COLUMBUS, Ohio (AP) — Any money Ohio might receive from a settlement with OxyContin maker Purdue Pharma and other drugmakers should be spent at the local level, the state's top lawyer said Wednesday.
Republican Attorney General Dave Yost told reporters that so many of the agencies that are responding to the opioid crisis are not statewide, but local. He cited the foster care system, first responders, police departments and prosecutors' offices.
"So, as a practical matter, if we're going to use any of this money to fix the problem — which we absolutely ought to do — then it's going to have to go back to the local level," he said at an unrelated news conference.
In August, Yost sought to delay two Ohio counties' upcoming trials against drugmakers over the impacts of the national opioid epidemic — court proceedings viewed as potentially precedent-setting in holding the pharmaceutical industry responsible for the deadly epidemic tied to prescription painkillers, heroin and other opiates.
Yost's filing argued attempts to force drugmakers to pay should come in a single state action, to allow equal distribution of money across Ohio. Thirteen other states agreed.
But some of the roughly 2,000 local governments suing pharmaceutical makers worry states' efforts could take settlement dollars from their coffers.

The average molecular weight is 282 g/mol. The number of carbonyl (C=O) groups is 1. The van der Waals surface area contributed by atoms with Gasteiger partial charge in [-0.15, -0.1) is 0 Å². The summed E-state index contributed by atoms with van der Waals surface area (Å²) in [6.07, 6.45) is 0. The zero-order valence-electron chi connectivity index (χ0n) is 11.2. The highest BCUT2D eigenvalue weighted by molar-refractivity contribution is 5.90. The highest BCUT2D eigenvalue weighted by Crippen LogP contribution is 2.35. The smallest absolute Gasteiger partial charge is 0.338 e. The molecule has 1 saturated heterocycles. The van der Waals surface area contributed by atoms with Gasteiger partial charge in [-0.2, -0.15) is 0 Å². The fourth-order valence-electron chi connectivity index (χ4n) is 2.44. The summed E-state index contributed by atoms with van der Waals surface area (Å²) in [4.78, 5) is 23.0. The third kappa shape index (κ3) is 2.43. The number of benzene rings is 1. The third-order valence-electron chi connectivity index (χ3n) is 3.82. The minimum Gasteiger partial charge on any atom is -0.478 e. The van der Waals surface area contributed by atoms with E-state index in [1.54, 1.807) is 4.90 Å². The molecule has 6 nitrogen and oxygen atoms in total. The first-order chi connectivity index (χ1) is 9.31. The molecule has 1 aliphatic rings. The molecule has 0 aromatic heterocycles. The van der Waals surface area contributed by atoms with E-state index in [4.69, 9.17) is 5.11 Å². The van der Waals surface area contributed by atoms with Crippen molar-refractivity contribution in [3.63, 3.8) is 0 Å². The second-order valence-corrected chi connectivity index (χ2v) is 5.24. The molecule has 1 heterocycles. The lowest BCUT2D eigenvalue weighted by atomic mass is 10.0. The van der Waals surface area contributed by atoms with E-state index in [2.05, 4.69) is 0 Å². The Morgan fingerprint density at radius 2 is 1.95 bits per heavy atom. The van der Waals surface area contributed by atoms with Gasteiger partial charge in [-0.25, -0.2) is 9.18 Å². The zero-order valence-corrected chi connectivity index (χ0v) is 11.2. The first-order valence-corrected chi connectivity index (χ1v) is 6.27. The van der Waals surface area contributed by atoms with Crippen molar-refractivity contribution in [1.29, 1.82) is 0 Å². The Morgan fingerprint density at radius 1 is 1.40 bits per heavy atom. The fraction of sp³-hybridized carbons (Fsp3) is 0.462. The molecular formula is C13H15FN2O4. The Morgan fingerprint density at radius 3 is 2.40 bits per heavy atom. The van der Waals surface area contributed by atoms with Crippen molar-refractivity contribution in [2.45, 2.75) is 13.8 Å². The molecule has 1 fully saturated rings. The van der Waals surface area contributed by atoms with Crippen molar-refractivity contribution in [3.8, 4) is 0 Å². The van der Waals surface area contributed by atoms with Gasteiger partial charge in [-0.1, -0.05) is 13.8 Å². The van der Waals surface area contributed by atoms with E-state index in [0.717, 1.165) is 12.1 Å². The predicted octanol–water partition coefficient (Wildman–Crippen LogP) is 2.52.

Yost said Wednesday he didn't want his move to be misinterpreted. His intention, he said, in having the state lead the way in fighting drugmakers is not to take money from cities and counties, but to see that not only Summit and Cuyahoga counties — but all 88 Ohio counties— receive some compensation for what they've been through.
"I just want to be absolutely clear that my interest in the law, that it should be consolidated under Ohio's jurisdiction legally, does not change the fact that the money needs to be spent on the local level," he said. "Because the misery and the addiction isn't happening in (state government in) Columbus, it's happening in communities all the way across the state."
Michigan, Alaska, Arizona, Connecticut, Hawaii, Indiana, Kansas, Montana, Nebraska, North Dakota, South Dakota, Tennessee, Texas and the District of Columbia sided with Ohio's argument.
They say allowing local governments to lead the way undercuts states' abilities to enter binding agreements with drugmakers, as well as to protect the health and safety of their citizens.
"The economic stakes are profound," the states argue, as they seek recompense for the "incalculable" human toll.
"Cases like this one and those related come only once in a generation," they wrote. "The only analogy is the tobacco settlement."